January 2 was supposed to be my big return day from taking December off from writing. But it wasn’t. January 1 was my first day at the gym after graduating from physical therapy for knee surgery, and (as my family and friends won’t be shocked to hear) I overdid it. That plus a big office de-cluttering project meant that on January 2, I had exactly enough energy and pain control to lay on the couch, play Dungeon Boss, and fight with trolls on Twitter.

I had plans. Houseplant said no.

A lot of writers are putting enormous pressure on themselves to “produce.” Whether it’s a certain word count each day, or a certain amount of time on the keyboard, or a book in an already busy month.┬áIt is very easy to get caught up in creative flow or bow to pressures of jobs and responsibilities and ignore basic care. I’ve had days when I’ve produced ten thousand words, but forgot to eat or drink and spent nine hours stuck in a single position, staring at a screen. Was that an accomplishment? Was it worth it? Would it have made me a worse writer to produce those words in three days instead of one?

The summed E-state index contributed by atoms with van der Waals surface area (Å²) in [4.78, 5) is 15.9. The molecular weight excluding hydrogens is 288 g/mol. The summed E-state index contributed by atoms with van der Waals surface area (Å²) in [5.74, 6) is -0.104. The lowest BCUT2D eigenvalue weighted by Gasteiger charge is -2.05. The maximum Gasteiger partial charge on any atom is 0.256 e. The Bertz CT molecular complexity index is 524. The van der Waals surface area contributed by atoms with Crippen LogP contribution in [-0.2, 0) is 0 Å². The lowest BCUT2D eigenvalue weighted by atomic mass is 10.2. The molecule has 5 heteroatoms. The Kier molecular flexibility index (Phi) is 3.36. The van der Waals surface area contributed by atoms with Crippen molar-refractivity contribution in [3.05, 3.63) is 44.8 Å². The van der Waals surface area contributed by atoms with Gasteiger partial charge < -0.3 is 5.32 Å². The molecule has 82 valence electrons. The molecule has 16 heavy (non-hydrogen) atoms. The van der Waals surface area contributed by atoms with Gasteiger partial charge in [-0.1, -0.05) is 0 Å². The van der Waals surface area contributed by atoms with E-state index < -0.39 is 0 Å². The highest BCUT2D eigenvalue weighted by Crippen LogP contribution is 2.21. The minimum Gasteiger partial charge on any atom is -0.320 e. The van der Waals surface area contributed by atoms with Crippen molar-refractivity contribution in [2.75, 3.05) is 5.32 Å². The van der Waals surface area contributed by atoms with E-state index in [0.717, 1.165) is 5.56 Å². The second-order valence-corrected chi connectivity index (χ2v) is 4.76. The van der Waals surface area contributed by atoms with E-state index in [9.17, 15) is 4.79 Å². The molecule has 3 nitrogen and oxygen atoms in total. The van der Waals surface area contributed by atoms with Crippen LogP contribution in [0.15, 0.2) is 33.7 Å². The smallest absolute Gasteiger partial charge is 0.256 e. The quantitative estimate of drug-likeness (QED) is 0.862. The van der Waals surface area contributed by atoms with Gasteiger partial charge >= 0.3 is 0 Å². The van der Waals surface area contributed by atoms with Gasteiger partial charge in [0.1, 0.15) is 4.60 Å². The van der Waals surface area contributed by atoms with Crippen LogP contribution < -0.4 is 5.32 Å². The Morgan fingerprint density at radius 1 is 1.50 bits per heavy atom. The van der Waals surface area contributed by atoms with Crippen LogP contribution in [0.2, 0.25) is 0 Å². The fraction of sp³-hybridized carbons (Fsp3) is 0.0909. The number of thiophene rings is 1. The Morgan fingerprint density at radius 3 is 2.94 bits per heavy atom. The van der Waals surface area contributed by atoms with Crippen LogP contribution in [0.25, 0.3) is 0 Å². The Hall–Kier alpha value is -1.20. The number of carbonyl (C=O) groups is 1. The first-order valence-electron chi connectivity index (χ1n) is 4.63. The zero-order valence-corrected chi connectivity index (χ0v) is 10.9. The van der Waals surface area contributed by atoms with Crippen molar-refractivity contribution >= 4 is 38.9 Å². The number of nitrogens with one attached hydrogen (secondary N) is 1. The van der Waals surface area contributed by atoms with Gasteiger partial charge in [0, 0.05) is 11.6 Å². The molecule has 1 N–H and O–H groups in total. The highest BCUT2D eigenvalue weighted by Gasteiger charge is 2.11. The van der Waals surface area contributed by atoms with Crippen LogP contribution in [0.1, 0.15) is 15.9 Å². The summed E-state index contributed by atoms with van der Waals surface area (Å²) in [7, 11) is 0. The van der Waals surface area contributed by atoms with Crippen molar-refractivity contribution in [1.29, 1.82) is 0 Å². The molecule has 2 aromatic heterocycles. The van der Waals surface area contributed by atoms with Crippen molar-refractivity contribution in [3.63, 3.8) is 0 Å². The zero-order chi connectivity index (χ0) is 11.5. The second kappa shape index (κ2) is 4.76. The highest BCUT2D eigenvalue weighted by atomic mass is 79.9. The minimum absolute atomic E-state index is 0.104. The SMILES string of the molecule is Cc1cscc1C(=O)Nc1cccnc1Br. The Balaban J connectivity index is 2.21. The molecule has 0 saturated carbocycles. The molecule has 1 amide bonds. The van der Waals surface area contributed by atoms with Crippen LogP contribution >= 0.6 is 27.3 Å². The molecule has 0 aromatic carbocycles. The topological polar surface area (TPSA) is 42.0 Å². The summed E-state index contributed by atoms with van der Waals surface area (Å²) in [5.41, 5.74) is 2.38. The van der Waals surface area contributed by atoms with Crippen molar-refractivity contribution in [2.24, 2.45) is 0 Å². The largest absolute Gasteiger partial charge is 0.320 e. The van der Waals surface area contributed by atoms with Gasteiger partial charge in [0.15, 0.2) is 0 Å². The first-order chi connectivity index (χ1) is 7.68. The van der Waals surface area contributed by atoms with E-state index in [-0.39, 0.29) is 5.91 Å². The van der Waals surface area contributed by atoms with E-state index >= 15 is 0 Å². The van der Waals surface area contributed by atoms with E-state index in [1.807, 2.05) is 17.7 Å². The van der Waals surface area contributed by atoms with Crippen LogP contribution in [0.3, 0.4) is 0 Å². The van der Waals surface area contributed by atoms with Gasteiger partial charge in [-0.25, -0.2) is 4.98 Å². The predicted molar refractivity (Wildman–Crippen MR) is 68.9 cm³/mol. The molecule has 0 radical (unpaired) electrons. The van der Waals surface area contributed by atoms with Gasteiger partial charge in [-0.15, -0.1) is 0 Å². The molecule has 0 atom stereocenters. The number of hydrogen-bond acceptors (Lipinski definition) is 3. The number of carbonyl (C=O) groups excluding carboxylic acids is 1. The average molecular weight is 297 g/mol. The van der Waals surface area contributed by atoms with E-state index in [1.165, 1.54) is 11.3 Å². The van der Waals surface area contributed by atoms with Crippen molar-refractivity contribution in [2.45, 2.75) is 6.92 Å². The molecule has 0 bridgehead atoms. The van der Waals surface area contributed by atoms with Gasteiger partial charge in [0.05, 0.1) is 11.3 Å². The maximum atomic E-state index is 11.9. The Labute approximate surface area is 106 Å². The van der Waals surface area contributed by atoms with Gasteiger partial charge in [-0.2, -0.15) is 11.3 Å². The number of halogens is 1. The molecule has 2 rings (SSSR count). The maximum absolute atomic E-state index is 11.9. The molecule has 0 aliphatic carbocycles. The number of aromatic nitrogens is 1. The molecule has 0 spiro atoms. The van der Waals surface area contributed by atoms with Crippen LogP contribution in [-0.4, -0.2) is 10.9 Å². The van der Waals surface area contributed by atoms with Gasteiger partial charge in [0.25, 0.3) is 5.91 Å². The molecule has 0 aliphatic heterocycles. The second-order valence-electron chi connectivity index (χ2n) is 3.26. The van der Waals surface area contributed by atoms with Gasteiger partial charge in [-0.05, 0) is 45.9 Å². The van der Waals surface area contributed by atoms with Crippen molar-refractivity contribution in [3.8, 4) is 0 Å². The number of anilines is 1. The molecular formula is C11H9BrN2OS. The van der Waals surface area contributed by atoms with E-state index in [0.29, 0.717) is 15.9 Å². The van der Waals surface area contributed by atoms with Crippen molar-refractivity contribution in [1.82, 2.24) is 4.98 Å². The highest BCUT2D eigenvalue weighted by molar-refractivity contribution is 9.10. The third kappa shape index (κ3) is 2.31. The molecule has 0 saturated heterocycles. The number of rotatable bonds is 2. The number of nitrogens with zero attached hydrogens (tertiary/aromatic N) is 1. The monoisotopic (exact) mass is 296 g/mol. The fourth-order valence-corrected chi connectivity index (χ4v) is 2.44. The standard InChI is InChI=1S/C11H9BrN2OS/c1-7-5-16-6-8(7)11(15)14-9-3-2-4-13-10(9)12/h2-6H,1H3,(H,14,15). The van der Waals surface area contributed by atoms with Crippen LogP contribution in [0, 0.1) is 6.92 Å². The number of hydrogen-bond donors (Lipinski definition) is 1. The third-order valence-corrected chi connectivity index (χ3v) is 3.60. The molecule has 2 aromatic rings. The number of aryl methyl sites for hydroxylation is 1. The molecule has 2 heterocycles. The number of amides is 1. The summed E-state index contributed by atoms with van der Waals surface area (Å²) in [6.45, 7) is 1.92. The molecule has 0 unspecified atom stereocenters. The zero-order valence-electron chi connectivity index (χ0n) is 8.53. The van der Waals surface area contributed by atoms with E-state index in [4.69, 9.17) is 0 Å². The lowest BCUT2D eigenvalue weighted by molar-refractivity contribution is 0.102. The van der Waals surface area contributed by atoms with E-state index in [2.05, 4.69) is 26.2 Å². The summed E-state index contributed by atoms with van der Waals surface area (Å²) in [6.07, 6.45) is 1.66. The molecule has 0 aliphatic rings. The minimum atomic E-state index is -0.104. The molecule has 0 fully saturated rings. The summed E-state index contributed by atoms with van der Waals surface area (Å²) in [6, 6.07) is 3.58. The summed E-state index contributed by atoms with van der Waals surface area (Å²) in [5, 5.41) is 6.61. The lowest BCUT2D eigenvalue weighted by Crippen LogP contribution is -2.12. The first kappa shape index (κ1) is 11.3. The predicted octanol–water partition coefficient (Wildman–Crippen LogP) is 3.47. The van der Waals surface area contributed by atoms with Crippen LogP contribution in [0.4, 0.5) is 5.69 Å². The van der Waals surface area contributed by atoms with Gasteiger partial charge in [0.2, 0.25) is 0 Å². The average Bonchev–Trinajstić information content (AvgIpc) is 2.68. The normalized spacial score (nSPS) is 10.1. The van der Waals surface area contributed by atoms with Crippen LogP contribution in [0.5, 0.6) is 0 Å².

Self care is prioritizing your needs and your body’s needs, but commercialization of self-care has distorted the meaning. Re-framing self-care as houseplant care helps me better prioritize. I need food, shelter, water, movement, and rest. I may not always have the resources or ability to get those things, but some level of them needs to be a priority in the discretionary spending of my time. I may not always get the highest quality of those things, but I want to be mindful, in the give-and-take of life’s demands, that I can’t produce good writing if I don’t have the physical resources to live and grow.

So sometimes I will need a day off from writing. Sometimes there will be other demands on my time (like a sick family member) that need to take priority. Sometimes I will need to produce less in order to take care of basic physical needs. That’s okay.

Houseplant approves.

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